Certain solids or liquids emit volatile organic compounds (VOCs) as gases. VOCs are a group of compounds that can have both short- and long-term health consequences. Many VOC concentrations are continuously greater (up to ten times higher) indoors than outdoors. VOCs are emitted by a diverse range of items that number in the thousands.
Organic compounds are commonly employed in household products as ingredients. Organic solvents are found in paints, varnishes, and wax, as well as numerous cleaning, disinfecting, cosmetic, degreasing, and hobby items. Organic compounds are used to make fuels. All of these items can leak organic molecules when in use and, to a lesser extent, while being stored.
The “Total Exposure Assessment Methodology (TEAM) Study” (Volumes I through IV, completed in 1985) by the EPA’s Office of Research and Development found that levels of a dozen common organic pollutants were 2 to 5 times higher inside homes than outside, regardless of whether the homes were in rural or highly industrial areas. According to TEAM research, people who use goods containing organic compounds can expose themselves and others to extremely high pollutant levels, which can stay in the air long after the activity has ended.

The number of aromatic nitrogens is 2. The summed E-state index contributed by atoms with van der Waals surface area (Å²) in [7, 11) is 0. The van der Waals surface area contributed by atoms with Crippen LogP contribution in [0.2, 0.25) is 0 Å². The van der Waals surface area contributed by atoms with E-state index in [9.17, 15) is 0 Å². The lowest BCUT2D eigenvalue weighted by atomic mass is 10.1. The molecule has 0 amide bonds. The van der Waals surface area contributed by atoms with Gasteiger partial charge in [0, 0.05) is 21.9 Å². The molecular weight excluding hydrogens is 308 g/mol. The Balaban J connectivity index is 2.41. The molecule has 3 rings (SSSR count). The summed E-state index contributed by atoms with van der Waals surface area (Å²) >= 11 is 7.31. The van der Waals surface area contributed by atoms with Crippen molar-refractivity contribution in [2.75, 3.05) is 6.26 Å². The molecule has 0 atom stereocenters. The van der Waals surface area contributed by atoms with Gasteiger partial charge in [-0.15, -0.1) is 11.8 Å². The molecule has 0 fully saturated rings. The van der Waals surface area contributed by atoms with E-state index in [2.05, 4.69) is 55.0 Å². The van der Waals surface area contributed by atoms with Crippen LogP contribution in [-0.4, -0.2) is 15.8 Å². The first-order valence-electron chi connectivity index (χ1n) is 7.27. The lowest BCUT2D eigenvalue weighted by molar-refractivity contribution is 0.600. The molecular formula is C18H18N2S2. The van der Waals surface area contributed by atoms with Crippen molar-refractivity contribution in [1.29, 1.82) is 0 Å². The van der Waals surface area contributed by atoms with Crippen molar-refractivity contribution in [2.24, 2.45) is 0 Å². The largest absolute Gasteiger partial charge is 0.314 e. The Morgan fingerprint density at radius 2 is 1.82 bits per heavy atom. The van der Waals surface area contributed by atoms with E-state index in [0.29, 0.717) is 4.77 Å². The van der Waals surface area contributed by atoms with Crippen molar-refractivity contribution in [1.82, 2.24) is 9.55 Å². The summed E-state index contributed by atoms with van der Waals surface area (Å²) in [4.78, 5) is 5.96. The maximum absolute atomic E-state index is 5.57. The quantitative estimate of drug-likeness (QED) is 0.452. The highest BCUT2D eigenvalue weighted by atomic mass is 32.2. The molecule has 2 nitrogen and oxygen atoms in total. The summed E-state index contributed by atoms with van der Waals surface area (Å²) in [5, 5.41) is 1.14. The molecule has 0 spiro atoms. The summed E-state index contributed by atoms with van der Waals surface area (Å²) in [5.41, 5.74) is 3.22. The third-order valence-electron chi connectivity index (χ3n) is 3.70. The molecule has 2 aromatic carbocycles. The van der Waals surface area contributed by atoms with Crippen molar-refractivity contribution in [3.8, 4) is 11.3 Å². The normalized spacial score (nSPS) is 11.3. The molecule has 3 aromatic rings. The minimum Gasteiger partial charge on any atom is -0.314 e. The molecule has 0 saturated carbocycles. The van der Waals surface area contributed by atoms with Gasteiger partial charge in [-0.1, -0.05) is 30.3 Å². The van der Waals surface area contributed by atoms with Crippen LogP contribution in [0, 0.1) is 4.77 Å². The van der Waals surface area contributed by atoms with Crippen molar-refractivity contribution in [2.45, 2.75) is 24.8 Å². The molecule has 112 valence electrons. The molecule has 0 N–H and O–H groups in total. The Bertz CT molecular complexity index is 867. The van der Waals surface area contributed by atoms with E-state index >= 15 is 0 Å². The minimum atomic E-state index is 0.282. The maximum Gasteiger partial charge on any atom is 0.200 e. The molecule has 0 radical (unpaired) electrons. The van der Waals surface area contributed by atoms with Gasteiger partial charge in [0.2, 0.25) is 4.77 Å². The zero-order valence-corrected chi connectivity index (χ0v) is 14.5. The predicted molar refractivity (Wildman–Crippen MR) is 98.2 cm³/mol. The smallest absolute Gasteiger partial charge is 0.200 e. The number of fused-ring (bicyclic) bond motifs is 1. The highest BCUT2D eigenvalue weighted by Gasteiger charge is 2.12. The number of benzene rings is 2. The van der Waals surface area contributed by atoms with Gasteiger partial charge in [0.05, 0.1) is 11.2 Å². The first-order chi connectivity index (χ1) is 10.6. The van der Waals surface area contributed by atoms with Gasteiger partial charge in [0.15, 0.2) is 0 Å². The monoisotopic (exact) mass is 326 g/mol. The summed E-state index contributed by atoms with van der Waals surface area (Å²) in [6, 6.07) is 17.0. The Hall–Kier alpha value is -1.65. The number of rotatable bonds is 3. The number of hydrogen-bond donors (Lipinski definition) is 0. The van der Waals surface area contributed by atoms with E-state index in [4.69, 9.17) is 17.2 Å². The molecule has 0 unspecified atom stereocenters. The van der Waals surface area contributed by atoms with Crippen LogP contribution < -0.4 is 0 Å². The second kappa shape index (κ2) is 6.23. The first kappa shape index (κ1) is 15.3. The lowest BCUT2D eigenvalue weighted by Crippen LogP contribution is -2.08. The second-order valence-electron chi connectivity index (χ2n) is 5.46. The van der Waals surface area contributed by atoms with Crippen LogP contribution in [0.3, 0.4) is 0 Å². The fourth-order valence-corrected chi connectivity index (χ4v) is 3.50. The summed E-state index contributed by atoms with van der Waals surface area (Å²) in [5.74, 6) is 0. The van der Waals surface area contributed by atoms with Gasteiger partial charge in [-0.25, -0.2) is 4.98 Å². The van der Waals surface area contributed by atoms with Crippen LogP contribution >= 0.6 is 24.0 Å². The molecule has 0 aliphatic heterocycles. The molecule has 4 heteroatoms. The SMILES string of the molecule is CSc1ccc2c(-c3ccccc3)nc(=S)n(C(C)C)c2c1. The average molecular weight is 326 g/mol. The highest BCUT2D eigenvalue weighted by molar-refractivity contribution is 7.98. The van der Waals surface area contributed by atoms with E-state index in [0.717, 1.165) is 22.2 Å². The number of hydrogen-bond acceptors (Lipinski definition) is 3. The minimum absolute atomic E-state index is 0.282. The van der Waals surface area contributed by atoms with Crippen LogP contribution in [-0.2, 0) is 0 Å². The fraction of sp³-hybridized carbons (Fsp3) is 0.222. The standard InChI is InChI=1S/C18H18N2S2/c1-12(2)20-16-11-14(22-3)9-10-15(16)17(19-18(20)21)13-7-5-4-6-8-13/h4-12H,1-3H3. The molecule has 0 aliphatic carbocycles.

How harmful are VOCs?
VOCs can irritate the eyes, nose, and throat, cause difficulties breathing and nausea, and harm the central nervous system and other organs when inhaled. Some VOCs have been linked to cancer. Although not all VOCs have all of these health impacts, many of them do.
The Agency for Toxic Substances and Disease Registry Toxic Substances Portal has information on the unique health impacts of each VOC.
VOCs can have similar health consequences outside, but they can also combine with nitrogen oxides to form ozone pollution, which is the most common outdoor air pollutant in the United States.
Is butane an air pollutant?
Different equipment and activities at oil and gas well sites, as well as processing and transmission infrastructure, emit pollutants into the environment. Visit the Oil and Gas Pollution page to learn more about the many sources of these specific toxins.
The most frequent air contaminants linked with oil and gas production are described on this page in broad terms. These are some of them:
The principal component of natural gas, methane (CH4), is linked to climate change. (Valuable hydrocarbons such as ethane, propane, butane, and pentanes are frequently present in natural gas and are sorted out during processing.) Methane is 86 times more potent as a greenhouse gas than carbon dioxide during a 20-year period. Natural gas is odorless when it is first produced; the chemical methyl mercaptan is added subsequently to odorize the gas so that leaks can be identified.